Thursday, December 29

Holy Mother and Bride of Christ

The intent of my post is not, of course, to challenge that the notion of Church as Mother or as Bride of Christ, or the effectiveness or either title. But they do provide a framework for an observation I would like to make.

Amongst committed Catholics, an observer might note two general trends. Some very committed Catholics tend to hold things against "the Church" quite readily (usually, they mean the bishops, because this phrase is thrown around rather like "the Man"). The Church is to blame for this, the Church is accountable for that, the Church must answer for this. Certainly, they love the Church: usually, they have grown up very much "in the bosom of the Church," in a culture heavily marked by the influence of Church institutions, like schools and such. Yet there is a simultaneous familiariy and a sort of contempt which accompanies that familiarity.

There are also, amongst committed Catholics, those who are much less likely to criticize "the Church" corporately. Even where they might have the exact same complaints, these complaints might be directed at "the bishops" or perhaps not levied at any particular individuals, but also not "the Church." Consequently, the idea of holding the whole Church (from Justin the Martyr to Edith Stein) demanding an account for the actions of a few individuals--even bishops!-- "from the Church" doesn't particularly make sense. An observation of their usage of "the Church" tends, simultaneously, to be more broad: perhaps not trumpeting "we are the church!", but still speaking of "the Church" in a way that suggests the reaction of all the faithful through all time to the call of Chirst, or at least that community which directly inherits the Apostolic tradition in succession and teaching.

The first group of committed Catholics tends to have grown up, as I said, "in the bosom of the Church," and for that reason, I posit, tend to be older (since the Catholic ghetto was so largely deconstructed after Vatican II), or from areas of the Church where those institutions are somehow continued to exert a strong influence (older dioceses). Interestingly also, they tend to somewhat resent those institutions. The second group tends to be those who --even if they were born Catholics-- were not brought up in such an exclusively institutionally Catholic enclave; hence, I posit, they tend to be younger Catholics, to be converts, or to be those who are from younger dioceses where such a strong institutional presence has not been constructed.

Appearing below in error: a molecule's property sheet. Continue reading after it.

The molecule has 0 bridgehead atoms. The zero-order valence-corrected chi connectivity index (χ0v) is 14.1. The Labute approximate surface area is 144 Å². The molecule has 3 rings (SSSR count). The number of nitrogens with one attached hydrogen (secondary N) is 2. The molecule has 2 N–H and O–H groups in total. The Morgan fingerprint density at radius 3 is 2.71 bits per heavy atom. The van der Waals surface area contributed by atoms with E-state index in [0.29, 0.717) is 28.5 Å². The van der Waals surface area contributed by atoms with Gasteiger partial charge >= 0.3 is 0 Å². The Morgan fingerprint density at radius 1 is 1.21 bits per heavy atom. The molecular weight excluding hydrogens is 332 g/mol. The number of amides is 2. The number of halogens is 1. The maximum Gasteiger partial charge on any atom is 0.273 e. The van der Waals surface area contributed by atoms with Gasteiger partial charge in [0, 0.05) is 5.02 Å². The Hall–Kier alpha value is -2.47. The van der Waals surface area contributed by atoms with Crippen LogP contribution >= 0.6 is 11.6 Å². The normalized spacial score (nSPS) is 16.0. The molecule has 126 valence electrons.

I say this rather in reaction to something I read. In describing a new youth program at a local church, one 60-ish parishioner was saying, "This new program will be very good for the youth, it will let them do their own thing; it's too late for us, but not for them." Now, I can tell you that this concern which the 60-ish parishioner exhibited is (in my area) rather strictly confined to those who group up before the Council: they had a very thorough, but very strict, education in invariably Catholic schools, from kindergarten to college. In this context, his concern for the creativity of the youth rather makes sense. Since the Council, however, in this area, religious education has more or less ceased to exist; no one goes to Catholic schools, only a few to Catholic colleges. Creativity isn't particularly on the minds of the youth; one of my classmates in the program, who was not particularly religious, lamented that we didn't learn anything for all the activities we did.

I'm not sure what this really means, vis-a-vis the desirability of creating "Catholic ghettos." But it does seem to me that those who grow up in them, as I've remarked before, very often
(1) Seem to view the Church as "the system"
(2) Seem to place themselves outside or marginal to "the system"
(3) In their outlook, tend to resent "the system."

Whereas, those who have made more counter-cultural decisions to embrace their faith
(1) Seem to view the Church as a historic community
(2) Seem to more easily associate themselves with that living community (if not to insist that they ARE that community)
(3) In their outlook, tend to have a more tender care for that community

So while I'm not sure what this all exactly means, it helps me to make this observation. It reminds me that, in trying to understand the approach different people take towards the Church, they very often have different conceptions of the Church, which are very much a cultural thing.

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